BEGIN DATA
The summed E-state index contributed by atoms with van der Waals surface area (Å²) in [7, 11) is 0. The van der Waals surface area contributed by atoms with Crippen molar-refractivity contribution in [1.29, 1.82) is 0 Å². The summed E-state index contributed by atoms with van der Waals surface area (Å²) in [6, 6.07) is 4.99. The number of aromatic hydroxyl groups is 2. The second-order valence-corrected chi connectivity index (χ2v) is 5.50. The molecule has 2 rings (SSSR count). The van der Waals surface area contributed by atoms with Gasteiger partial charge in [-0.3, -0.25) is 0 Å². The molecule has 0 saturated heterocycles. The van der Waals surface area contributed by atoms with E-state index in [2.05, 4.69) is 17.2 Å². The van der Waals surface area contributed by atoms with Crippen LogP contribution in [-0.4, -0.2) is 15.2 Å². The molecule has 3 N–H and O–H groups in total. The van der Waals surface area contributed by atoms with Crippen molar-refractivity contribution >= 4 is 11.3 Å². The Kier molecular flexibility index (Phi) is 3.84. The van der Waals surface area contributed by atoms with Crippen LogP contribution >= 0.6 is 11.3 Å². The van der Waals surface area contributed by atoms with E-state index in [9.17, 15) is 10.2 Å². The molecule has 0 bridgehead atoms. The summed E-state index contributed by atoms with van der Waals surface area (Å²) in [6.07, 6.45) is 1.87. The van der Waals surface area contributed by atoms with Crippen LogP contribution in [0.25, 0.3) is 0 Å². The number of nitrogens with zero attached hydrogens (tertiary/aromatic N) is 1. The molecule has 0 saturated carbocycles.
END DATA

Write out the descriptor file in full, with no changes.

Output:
The summed E-state index contributed by atoms with van der Waals surface area (Å²) in [7, 11) is 0. The van der Waals surface area contributed by atoms with Crippen molar-refractivity contribution in [1.29, 1.82) is 0 Å². The summed E-state index contributed by atoms with van der Waals surface area (Å²) in [6, 6.07) is 4.99. The number of aromatic hydroxyl groups is 2. The second-order valence-corrected chi connectivity index (χ2v) is 5.50. The molecule has 2 rings (SSSR count). The van der Waals surface area contributed by atoms with Gasteiger partial charge in [-0.3, -0.25) is 0 Å². The molecule has 0 saturated heterocycles. The van der Waals surface area contributed by atoms with E-state index in [2.05, 4.69) is 17.2 Å². The van der Waals surface area contributed by atoms with Crippen LogP contribution in [-0.4, -0.2) is 15.2 Å². The molecule has 3 N–H and O–H groups in total. The van der Waals surface area contributed by atoms with Crippen molar-refractivity contribution >= 4 is 11.3 Å². The Kier molecular flexibility index (Phi) is 3.84. The van der Waals surface area contributed by atoms with Crippen LogP contribution >= 0.6 is 11.3 Å². The van der Waals surface area contributed by atoms with E-state index in [9.17, 15) is 10.2 Å². The molecule has 0 bridgehead atoms. The summed E-state index contributed by atoms with van der Waals surface area (Å²) in [6.07, 6.45) is 1.87. The van der Waals surface area contributed by atoms with Crippen LogP contribution in [0.25, 0.3) is 0 Å². The number of nitrogens with zero attached hydrogens (tertiary/aromatic N) is 1. The molecule has 0 saturated carbocycles.